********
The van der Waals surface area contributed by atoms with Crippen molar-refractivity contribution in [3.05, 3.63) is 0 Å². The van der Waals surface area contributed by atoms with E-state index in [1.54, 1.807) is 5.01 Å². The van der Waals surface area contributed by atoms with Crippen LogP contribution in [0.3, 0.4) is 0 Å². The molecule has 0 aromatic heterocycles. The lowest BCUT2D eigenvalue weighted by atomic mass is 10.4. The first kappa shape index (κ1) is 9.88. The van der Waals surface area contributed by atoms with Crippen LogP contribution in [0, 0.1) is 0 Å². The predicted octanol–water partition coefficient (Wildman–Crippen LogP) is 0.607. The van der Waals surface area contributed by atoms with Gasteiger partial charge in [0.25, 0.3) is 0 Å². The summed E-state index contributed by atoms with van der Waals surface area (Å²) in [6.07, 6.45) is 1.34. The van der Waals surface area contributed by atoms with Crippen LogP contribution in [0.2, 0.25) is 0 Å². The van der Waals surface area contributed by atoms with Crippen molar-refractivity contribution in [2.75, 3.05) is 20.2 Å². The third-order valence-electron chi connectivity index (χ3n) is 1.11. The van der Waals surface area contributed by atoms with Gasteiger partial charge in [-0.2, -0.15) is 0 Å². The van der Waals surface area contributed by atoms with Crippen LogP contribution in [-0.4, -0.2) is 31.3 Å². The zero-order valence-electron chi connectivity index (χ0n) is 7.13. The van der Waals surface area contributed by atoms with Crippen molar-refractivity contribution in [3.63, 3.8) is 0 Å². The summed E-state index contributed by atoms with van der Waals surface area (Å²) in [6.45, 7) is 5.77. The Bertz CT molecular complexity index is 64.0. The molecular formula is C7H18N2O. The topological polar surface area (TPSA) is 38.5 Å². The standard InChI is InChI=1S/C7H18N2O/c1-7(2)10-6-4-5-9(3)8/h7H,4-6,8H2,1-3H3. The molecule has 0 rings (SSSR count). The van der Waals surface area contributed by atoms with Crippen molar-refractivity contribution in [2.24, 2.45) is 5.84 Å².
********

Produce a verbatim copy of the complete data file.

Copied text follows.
The van der Waals surface area contributed by atoms with Crippen molar-refractivity contribution in [3.05, 3.63) is 0 Å². The van der Waals surface area contributed by atoms with E-state index in [1.54, 1.807) is 5.01 Å². The van der Waals surface area contributed by atoms with Crippen LogP contribution in [0.3, 0.4) is 0 Å². The molecule has 0 aromatic heterocycles. The lowest BCUT2D eigenvalue weighted by atomic mass is 10.4. The first kappa shape index (κ1) is 9.88. The van der Waals surface area contributed by atoms with Crippen LogP contribution in [0, 0.1) is 0 Å². The predicted octanol–water partition coefficient (Wildman–Crippen LogP) is 0.607. The van der Waals surface area contributed by atoms with Gasteiger partial charge in [0.25, 0.3) is 0 Å². The summed E-state index contributed by atoms with van der Waals surface area (Å²) in [6.07, 6.45) is 1.34. The van der Waals surface area contributed by atoms with Crippen LogP contribution in [0.2, 0.25) is 0 Å². The van der Waals surface area contributed by atoms with Crippen molar-refractivity contribution in [2.75, 3.05) is 20.2 Å². The third-order valence-electron chi connectivity index (χ3n) is 1.11. The van der Waals surface area contributed by atoms with Gasteiger partial charge in [-0.2, -0.15) is 0 Å². The van der Waals surface area contributed by atoms with Crippen LogP contribution in [-0.4, -0.2) is 31.3 Å². The zero-order valence-electron chi connectivity index (χ0n) is 7.13. The van der Waals surface area contributed by atoms with Crippen molar-refractivity contribution in [3.63, 3.8) is 0 Å². The summed E-state index contributed by atoms with van der Waals surface area (Å²) in [6.45, 7) is 5.77. The Bertz CT molecular complexity index is 64.0. The molecular formula is C7H18N2O. The topological polar surface area (TPSA) is 38.5 Å². The standard InChI is InChI=1S/C7H18N2O/c1-7(2)10-6-4-5-9(3)8/h7H,4-6,8H2,1-3H3. The molecule has 0 rings (SSSR count). The van der Waals surface area contributed by atoms with Crippen molar-refractivity contribution in [2.24, 2.45) is 5.84 Å².